If you or someone else can perform magic or a miracle, the danger of idolatry hovers close by. You might believe yourself to be a god, or someone else might believe you to be a god. So it is very important that some lines are drawn. On the one hand, if you are holy, wise, and close to the Almighty, it stands to reason that He may do a miracle for you, or allow you to perform a miracle. On the other hand that’s a dangerous situation.

For that reason, we are instructed in Deuteronomy Chapter 13,

“If there should stand up in your midst a prophet or a dreamer of a dream and he will produce to you a sign or a wonder, and the sign or wonder comes about, of which he spoke to you, saying, “Let us follow gods of others that you did not know and we shall worship them”, do not listen to the words of that prophet or to that dreamer of a dream, for HaShem , your God, is testing you to know whether you Love HaShem, your God, with all your heart and with all your soul.”

To me this is one of the most amazing statements in the Torah.

This stage leads us into the holy land. Aside from the continued miracles like Joshua splitting the sea, where the intention seems to be to show that God still loves us even though we’ve moved into the land of Israel and started to be more involved in the physical world, we also have actual people doing miraculous things on their own like when David kills Goliath, or when Samson wages war; individuals who are wise and holy are trusted to know when a miracle can and should be done. Which leads us to the fifth and final stage.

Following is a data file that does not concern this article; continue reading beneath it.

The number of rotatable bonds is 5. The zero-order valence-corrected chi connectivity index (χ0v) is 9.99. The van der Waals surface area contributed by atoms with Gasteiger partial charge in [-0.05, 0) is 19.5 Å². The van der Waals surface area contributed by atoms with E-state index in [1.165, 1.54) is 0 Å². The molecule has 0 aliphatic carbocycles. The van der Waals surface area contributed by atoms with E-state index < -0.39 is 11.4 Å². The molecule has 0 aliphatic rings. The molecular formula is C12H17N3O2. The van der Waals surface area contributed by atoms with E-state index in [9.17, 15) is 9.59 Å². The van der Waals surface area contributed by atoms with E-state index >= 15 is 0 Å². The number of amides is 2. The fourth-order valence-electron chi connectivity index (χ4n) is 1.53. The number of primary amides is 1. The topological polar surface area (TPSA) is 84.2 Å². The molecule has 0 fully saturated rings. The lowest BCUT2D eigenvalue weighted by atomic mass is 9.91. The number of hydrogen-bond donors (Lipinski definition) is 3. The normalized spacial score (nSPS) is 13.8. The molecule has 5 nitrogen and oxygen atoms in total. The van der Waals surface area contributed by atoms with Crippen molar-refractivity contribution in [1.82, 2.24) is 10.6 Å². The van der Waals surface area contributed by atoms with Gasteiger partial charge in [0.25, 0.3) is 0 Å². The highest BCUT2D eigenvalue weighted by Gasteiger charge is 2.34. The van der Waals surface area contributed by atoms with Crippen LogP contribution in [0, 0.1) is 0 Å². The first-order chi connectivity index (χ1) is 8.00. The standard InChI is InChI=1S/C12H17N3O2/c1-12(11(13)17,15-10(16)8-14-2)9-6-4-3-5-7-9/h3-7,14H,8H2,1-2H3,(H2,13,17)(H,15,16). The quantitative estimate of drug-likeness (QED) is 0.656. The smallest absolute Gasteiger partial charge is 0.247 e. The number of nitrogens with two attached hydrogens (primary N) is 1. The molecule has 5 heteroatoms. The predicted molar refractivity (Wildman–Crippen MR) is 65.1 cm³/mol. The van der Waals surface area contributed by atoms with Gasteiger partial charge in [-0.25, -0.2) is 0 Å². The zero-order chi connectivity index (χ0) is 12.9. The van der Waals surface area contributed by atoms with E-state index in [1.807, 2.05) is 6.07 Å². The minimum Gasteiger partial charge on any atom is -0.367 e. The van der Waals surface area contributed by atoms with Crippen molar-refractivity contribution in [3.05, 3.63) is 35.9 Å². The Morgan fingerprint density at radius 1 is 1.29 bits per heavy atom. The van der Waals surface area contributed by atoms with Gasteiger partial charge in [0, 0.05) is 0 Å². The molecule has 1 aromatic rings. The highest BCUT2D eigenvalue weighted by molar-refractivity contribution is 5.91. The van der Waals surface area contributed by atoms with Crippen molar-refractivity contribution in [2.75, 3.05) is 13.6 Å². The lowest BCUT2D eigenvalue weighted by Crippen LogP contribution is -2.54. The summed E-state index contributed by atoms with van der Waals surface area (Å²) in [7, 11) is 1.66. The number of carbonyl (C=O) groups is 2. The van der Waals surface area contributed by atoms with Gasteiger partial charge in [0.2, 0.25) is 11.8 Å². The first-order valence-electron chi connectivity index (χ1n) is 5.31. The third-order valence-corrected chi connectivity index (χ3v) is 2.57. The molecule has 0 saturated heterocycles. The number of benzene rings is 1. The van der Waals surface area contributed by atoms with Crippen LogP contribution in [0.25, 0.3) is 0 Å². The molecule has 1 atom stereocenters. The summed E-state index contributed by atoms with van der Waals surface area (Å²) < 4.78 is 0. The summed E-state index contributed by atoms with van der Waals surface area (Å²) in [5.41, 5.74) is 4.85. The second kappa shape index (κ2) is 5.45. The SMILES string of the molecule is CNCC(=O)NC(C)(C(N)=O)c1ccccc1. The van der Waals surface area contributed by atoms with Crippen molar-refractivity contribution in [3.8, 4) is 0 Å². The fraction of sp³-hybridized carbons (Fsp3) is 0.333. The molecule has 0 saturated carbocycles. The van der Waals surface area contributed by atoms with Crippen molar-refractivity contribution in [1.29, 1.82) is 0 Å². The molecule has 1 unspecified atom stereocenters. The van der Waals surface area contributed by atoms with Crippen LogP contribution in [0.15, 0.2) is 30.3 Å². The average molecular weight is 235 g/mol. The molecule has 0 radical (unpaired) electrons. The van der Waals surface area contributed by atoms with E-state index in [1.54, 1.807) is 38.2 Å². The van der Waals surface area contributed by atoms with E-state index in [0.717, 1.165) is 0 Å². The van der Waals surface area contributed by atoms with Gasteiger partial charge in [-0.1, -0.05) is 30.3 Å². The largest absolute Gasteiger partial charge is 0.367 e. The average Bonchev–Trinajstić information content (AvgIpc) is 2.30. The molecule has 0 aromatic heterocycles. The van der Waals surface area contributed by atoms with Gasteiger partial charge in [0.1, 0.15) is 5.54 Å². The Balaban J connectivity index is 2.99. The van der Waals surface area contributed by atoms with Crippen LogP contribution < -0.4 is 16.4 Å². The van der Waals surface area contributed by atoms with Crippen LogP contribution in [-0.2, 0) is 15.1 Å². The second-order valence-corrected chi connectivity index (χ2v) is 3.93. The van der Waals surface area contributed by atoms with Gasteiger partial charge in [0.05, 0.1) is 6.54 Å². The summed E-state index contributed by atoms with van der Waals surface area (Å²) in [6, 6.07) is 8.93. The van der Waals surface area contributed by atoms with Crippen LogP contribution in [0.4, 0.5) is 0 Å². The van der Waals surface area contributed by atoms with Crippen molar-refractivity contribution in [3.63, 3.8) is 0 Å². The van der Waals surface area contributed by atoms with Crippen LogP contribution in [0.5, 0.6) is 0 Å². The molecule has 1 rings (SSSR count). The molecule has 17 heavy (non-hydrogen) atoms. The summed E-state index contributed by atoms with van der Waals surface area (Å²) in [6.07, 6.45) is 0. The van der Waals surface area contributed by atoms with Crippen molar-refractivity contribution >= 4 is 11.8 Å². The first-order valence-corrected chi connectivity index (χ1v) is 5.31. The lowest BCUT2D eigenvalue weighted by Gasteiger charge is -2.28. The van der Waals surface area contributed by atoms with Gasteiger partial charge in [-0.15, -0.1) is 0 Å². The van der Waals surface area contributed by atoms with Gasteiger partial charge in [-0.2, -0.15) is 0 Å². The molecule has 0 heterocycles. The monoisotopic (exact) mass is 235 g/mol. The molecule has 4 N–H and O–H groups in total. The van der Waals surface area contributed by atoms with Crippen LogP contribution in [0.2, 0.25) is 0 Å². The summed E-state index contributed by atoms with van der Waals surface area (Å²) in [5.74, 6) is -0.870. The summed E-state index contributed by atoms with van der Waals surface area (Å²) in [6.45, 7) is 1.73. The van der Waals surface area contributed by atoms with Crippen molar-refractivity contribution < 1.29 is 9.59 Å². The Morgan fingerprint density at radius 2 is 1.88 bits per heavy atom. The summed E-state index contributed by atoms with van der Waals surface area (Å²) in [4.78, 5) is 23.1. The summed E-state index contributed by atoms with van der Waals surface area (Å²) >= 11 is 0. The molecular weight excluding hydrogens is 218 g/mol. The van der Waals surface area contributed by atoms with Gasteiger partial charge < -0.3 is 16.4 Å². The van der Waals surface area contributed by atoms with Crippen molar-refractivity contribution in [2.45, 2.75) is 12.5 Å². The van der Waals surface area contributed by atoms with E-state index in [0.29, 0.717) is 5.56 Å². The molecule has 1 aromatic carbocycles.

Stage Five: You Can Do It Too

Prophet Elijah causes oil and flour to continue miraculously. He revives the dead. Oddly, his disciple Elisha does the exact same miracles. (See Kings I Chapter 17) Elijah also cures bad water in Kings II Chapter 2. This is the last and final phase which continues to this day. Wise and holy people can do their own miracles. Of course, someone versed in black magic might also be able to manipulate nature in minor ways, but this is forbidden and divinely punished. God gives them just enough rope…

We also have eye witness accounts throughout the Talmud (Circa 500 c.e.) of sages defying the laws of nature. These are generally not on the scale of the flood of Noah or the tower of Babel, but “smaller miracles”. A rabbi wanted to prove something to his town, to educate them, and give them a proper perspective on life. So he gathered everyone around a known snake pit, took off his shoe and put his foot at the hole. A snake came out, bit him on the foot, and the snake died. The rabbi said, “It is not the snake that kills but the sin”. He did a minor miracle to inspire and educate.